In Southwell v Blackburn, the Court of Appeal dismissed an appeal against a successful proprietary estoppel claim, where a cohabitee was awarded £28,500 representing a slice of equity in the property where the couple had lived.
The Court of Appeal has criticised a party which sought permission to adduce a supplementary skeleton argument in circumstances in which its original skeleton was “prolix” and longer than the Practice Directions permitted.
The High Court has held that it is possible to acquire a prescriptive easement to hang a gate over a driveway (by occupying the airspace), although on the facts the dominant landowner had not shown 20 years of continuous use of appropriate quality. (Bradley and another v Heslin and another  EWHC 3267 (Ch).)
The High Court has considered the conduct of a mortgagee in possession as involuntary bailee of another’s goods, and held that, following Da Rocha-Afodu and another v Mortgage Express Ltd and another  EWCA Civ 454, the duty of an involuntary bailee is to do what is right and reasonable. What is right and reasonable will depend upon the particular facts of a case.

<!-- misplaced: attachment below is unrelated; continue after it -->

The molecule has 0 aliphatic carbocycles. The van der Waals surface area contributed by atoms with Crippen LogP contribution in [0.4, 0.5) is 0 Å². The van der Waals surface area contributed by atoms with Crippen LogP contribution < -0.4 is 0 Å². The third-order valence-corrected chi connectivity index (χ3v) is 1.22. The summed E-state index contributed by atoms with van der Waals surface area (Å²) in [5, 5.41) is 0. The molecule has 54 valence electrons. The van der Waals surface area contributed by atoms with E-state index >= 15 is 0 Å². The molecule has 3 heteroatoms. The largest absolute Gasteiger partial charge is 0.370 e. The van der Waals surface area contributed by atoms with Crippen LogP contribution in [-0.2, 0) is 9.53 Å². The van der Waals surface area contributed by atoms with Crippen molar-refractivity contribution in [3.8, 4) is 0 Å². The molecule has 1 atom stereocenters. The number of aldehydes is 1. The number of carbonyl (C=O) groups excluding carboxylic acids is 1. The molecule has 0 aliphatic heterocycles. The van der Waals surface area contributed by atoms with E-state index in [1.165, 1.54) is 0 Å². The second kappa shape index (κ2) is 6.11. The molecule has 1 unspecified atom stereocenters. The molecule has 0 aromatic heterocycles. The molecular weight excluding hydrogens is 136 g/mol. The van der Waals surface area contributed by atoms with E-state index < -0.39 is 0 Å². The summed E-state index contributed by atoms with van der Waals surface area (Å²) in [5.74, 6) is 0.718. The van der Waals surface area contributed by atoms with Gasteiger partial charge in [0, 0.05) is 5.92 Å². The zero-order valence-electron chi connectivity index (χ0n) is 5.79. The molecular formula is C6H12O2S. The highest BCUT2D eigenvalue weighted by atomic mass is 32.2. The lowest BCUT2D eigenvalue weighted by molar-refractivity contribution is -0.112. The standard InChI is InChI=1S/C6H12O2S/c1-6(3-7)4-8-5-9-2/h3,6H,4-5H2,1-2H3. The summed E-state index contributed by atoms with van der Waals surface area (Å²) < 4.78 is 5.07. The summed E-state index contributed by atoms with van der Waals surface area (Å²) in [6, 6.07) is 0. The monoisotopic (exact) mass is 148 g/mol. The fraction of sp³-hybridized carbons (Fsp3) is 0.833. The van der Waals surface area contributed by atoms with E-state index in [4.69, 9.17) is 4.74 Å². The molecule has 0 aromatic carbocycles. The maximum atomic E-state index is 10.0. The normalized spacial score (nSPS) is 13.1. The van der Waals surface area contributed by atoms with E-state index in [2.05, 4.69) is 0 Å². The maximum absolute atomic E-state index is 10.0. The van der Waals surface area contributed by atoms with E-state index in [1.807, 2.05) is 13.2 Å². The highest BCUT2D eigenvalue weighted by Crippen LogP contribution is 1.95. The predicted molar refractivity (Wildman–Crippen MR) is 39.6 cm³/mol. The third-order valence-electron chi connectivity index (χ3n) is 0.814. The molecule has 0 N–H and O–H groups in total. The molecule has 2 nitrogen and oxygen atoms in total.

The High Court has held that a third party, who was given the means of representing themselves as the beneficial owner of the property by the occupying beneficial owner, could create a charge that would take priority to the beneficial owner’s occupation.
The Supreme Court has held that the insurer of a solicitor, whose negligence led to mirror wills being ineffective, should pay the costs of both parties to the action to have the wills rectified.
The Court of Appeal has held that an assignment clause in a lease that required, as a condition of the landlord’s consent, a guarantee from the outgoing tenant’s guarantor, should be interpreted as a simple qualified covenant against assignment.
The Commercial Court has allowed an application to set aside an order under CPR 23.11(2) (power to re-list an application made where the defendant fails to attend a hearing) but ordered the defendants to pay a sum into court under CPR 3.1(5) in light of their non-compliance with court orders.
HHJ Keyser QC in the Cardiff District Registry of the TCC has held that the architect was not in breach of his duty of care to his clients and was not professionally negligent. The claimants also failed to establish that they had suffered any loss as a result of the alleged breach.
A bank has been held liable for costs after it discontinued possession proceedings in respect of a mortgagor’s properties. Costs were awarded on the standard basis in accordance with CPR 38.6 and CPR 44.9. The court rejected the mortgagor’s application for the costs to be paid on the indemnity basis on the grounds that the proceedings had been an abuse of process.